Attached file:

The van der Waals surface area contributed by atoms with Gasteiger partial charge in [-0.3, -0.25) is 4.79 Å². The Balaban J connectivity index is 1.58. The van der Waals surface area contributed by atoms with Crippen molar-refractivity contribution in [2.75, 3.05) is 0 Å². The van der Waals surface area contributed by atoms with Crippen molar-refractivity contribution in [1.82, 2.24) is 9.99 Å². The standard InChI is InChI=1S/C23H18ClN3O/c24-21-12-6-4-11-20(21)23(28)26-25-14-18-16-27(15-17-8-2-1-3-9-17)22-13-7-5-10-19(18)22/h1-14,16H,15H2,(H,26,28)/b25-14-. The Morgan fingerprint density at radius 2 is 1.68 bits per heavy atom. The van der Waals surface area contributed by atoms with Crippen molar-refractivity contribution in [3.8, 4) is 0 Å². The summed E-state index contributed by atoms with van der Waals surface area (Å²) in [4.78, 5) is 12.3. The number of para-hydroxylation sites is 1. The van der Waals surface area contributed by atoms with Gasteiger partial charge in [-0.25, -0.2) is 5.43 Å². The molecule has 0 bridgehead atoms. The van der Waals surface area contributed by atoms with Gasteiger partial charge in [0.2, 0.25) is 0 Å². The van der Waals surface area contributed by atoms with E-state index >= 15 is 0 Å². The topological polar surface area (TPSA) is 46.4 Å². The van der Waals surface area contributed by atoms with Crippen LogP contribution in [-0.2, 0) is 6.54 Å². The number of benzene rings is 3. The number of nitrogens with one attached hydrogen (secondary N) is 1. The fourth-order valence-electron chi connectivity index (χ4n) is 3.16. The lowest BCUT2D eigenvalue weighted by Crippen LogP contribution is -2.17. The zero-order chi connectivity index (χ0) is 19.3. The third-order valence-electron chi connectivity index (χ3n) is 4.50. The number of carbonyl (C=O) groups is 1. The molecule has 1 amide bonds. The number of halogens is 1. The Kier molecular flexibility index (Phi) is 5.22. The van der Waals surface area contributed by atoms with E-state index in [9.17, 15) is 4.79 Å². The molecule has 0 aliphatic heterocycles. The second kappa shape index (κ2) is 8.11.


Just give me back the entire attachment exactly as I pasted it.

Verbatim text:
The van der Waals surface area contributed by atoms with Gasteiger partial charge in [-0.3, -0.25) is 4.79 Å². The Balaban J connectivity index is 1.58. The van der Waals surface area contributed by atoms with Crippen molar-refractivity contribution in [2.75, 3.05) is 0 Å². The van der Waals surface area contributed by atoms with Crippen molar-refractivity contribution in [1.82, 2.24) is 9.99 Å². The standard InChI is InChI=1S/C23H18ClN3O/c24-21-12-6-4-11-20(21)23(28)26-25-14-18-16-27(15-17-8-2-1-3-9-17)22-13-7-5-10-19(18)22/h1-14,16H,15H2,(H,26,28)/b25-14-. The Morgan fingerprint density at radius 2 is 1.68 bits per heavy atom. The van der Waals surface area contributed by atoms with Crippen molar-refractivity contribution in [3.8, 4) is 0 Å². The summed E-state index contributed by atoms with van der Waals surface area (Å²) in [4.78, 5) is 12.3. The number of para-hydroxylation sites is 1. The van der Waals surface area contributed by atoms with Gasteiger partial charge in [-0.25, -0.2) is 5.43 Å². The molecule has 0 bridgehead atoms. The van der Waals surface area contributed by atoms with Gasteiger partial charge in [0.2, 0.25) is 0 Å². The van der Waals surface area contributed by atoms with E-state index >= 15 is 0 Å². The topological polar surface area (TPSA) is 46.4 Å². The van der Waals surface area contributed by atoms with Crippen LogP contribution in [-0.2, 0) is 6.54 Å². The number of benzene rings is 3. The number of nitrogens with one attached hydrogen (secondary N) is 1. The fourth-order valence-electron chi connectivity index (χ4n) is 3.16. The lowest BCUT2D eigenvalue weighted by Crippen LogP contribution is -2.17. The zero-order chi connectivity index (χ0) is 19.3. The third-order valence-electron chi connectivity index (χ3n) is 4.50. The number of carbonyl (C=O) groups is 1. The molecule has 1 amide bonds. The number of halogens is 1. The Kier molecular flexibility index (Phi) is 5.22. The van der Waals surface area contributed by atoms with E-state index in [9.17, 15) is 4.79 Å². The molecule has 0 aliphatic heterocycles. The second kappa shape index (κ2) is 8.11.